Our goal as developers is to make understandable, readable, and maintainable code. The guidelines in this book are designed to help you reach this goal. The guidelines presented in this book do not represent best practices. "Best" can be determined only in the context in which you are currently developing a system. However, the guidelines do represent suggestions for creating good practices appropriate to your context.
There are exceptions to every guideline, except this one.
Many of the guidelines are different manifestations of the same basic principles. The underlying principles have tradeoffs in their application, which also appear in the derived guidelines. For example, applying the principle of separation of concerns usually creates more classes and more methods. Consistency, even though it might increase the amount of code, also makes systems that do similar things have the same structure, thus decreasing learning. A concentration on interfaces and delegation increases the number of delegating methods.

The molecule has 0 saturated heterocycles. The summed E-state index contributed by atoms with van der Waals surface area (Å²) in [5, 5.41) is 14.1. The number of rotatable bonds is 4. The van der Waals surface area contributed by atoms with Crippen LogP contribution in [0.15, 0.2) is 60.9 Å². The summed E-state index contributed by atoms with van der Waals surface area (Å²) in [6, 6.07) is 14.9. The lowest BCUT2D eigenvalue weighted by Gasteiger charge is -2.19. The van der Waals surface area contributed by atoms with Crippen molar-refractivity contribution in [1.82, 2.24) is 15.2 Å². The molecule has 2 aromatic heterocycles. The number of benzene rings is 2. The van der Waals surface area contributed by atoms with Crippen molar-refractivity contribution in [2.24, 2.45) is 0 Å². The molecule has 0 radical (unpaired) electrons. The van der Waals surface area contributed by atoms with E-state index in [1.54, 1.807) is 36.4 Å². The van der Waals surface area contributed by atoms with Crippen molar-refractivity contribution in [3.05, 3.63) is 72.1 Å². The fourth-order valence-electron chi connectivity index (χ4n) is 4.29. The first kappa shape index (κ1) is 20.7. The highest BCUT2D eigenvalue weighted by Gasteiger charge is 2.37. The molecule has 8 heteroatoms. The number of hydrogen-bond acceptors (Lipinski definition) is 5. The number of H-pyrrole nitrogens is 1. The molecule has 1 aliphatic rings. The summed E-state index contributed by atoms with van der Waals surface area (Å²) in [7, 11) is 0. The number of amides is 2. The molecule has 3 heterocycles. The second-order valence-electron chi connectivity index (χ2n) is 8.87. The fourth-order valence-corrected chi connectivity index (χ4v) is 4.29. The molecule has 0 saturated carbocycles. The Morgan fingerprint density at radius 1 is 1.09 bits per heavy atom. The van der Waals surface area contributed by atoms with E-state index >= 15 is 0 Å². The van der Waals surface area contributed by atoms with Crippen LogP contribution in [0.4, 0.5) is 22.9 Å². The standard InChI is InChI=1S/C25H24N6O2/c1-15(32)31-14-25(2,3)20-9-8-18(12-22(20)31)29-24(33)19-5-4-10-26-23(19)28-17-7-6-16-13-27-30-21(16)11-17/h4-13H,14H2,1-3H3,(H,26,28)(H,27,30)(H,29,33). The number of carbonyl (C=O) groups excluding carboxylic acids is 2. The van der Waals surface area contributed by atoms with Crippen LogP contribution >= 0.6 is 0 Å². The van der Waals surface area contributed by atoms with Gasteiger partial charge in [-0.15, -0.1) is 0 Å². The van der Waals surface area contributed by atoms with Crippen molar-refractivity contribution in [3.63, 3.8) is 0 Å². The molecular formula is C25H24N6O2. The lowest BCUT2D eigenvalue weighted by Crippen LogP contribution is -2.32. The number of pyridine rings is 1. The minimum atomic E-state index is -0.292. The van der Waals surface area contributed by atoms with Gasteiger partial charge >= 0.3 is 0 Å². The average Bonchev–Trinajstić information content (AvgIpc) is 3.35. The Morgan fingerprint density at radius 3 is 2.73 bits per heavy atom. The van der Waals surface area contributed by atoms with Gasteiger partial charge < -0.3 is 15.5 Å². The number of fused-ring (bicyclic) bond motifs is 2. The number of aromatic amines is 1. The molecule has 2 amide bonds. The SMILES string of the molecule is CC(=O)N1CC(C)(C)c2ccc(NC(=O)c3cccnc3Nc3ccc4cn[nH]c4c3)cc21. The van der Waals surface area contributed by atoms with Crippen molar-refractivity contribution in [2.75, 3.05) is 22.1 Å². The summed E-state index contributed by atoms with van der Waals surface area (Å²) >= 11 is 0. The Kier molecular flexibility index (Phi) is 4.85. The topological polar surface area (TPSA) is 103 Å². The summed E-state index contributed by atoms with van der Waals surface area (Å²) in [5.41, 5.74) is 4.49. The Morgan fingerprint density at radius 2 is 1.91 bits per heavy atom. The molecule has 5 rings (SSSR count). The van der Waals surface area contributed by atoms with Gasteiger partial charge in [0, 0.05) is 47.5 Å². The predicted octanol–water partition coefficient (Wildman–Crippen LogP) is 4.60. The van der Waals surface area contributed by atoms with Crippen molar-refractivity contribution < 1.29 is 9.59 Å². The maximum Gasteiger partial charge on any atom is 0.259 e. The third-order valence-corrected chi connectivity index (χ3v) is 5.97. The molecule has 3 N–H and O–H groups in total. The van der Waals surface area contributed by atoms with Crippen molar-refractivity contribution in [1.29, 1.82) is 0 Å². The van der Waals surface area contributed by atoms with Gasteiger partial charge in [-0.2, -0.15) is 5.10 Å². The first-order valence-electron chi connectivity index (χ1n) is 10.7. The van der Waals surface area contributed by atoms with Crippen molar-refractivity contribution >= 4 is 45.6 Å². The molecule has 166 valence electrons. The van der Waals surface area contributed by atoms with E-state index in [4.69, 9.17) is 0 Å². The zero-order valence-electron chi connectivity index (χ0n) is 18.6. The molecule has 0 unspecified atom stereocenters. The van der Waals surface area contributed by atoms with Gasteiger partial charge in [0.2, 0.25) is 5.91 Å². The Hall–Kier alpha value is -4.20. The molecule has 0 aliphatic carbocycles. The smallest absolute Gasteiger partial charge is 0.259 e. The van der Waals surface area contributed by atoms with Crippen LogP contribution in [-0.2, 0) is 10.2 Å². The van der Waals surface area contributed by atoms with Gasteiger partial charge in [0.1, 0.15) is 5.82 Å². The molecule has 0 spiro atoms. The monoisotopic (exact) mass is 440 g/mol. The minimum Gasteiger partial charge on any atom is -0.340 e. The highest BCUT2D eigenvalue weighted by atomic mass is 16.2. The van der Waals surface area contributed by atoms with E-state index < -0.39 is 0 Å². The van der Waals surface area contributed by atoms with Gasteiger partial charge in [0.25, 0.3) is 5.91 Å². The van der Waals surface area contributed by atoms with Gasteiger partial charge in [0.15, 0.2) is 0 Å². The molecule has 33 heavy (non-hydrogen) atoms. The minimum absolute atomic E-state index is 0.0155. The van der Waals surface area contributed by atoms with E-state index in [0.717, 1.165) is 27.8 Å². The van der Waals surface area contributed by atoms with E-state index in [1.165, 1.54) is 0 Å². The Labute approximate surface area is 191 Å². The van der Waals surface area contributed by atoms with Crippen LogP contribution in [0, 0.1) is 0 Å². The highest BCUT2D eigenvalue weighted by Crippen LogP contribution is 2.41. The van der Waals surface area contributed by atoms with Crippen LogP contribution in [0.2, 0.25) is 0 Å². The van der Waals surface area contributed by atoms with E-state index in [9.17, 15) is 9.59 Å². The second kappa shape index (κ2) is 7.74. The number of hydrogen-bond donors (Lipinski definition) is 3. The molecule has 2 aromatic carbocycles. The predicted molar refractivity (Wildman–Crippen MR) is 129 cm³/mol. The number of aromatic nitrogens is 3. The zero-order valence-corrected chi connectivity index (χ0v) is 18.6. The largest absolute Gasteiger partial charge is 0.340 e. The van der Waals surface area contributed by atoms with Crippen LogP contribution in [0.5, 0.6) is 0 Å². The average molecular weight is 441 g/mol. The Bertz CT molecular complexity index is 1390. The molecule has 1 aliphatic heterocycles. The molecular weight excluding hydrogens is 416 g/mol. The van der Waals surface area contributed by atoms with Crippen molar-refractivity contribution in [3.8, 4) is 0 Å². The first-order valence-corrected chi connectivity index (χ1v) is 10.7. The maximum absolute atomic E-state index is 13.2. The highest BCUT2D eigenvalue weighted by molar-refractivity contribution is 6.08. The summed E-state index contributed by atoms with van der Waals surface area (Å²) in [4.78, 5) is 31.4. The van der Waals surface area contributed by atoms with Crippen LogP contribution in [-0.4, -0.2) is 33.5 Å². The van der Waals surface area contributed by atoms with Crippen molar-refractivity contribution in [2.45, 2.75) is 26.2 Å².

One rule exists: nothing works everywhere, and hence, you must be the judge if a particular practice is appropriate for your application. You need to apply principles in context . The decision whether to use a particular principle or practice depends on the situation in which it is employed. When you try to apply the same principle or style to everything, you can create waste or confusion. ...